Luke 17:20-37        “Don’t Go There!”

 

            As we read this scripture, we realize that there is one question that the Pharisees are asking of Jesus: When? Simply put, they want to know when they should be ready for the Kingdom of God to be ushered in. This is as if they are taking a flight on an airplane. They want to see the time on their boarding passes. They want to know if they have enough time to get a coffee and pastry before boarding. We all know that this question is moot because you never know how long it will take to get through the TSA checkpoint! 

            The Pharisees have no idea among themselves how to get into the Kingdom of God. They are asking Jesus, therefore, when will the Kingdom be ushered in. I have to say, that I am surprised that they are asking Jesus this. They must have some small bit of faith in him that he would know the answer to their questions, right? And they must have a huge amount of hubris to think that they are already cleared for boarding that flight. I think most of us would humbly approach Jesus with the question “if I will go to heaven.” These Pharisees are already into the "when will I go" frame of mind.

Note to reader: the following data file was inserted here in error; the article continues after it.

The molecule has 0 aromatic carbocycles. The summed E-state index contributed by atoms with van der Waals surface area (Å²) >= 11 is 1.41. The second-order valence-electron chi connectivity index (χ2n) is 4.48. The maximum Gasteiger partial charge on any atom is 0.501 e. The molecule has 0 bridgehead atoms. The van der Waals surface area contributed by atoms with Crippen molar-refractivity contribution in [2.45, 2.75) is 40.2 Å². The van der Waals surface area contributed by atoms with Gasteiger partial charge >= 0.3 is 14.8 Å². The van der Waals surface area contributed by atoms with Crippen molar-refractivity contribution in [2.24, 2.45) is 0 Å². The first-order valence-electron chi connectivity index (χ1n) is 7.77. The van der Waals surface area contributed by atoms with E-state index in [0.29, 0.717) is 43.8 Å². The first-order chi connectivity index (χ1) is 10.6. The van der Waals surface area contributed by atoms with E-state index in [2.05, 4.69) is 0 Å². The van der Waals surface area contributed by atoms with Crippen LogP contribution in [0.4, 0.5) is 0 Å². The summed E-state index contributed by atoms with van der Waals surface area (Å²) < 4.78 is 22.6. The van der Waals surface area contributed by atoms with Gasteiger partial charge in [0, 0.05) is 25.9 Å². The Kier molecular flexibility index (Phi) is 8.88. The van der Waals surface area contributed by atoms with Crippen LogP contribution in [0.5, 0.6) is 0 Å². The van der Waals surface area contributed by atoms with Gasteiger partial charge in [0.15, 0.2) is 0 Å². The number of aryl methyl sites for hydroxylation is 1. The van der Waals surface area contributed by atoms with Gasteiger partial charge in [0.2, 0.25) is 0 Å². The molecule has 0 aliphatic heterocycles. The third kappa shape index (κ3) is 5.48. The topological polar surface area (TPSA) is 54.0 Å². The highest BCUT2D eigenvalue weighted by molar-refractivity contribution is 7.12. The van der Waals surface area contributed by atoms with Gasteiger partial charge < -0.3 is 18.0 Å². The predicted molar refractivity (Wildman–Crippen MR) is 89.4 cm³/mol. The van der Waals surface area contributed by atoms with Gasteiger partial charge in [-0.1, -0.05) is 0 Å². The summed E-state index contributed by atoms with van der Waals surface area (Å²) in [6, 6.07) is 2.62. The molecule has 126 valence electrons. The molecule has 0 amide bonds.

Now, Jesus states that it is not so much about your getting into the Kingdom of God but rather about the Kingdom of God getting into you! As strange as it may seem, the Kingdom of God starts in our own hearts.

            The answer to when the Kingdom should come is at that moment in time we accept Jesus into our hearts. Jesus is the King; where he is, there is the Kingdom. When we accept Jesus as our Lord and Master, the King over our lives, then we are in the Kingdom, or more appropriately said, the Kingdom is in us.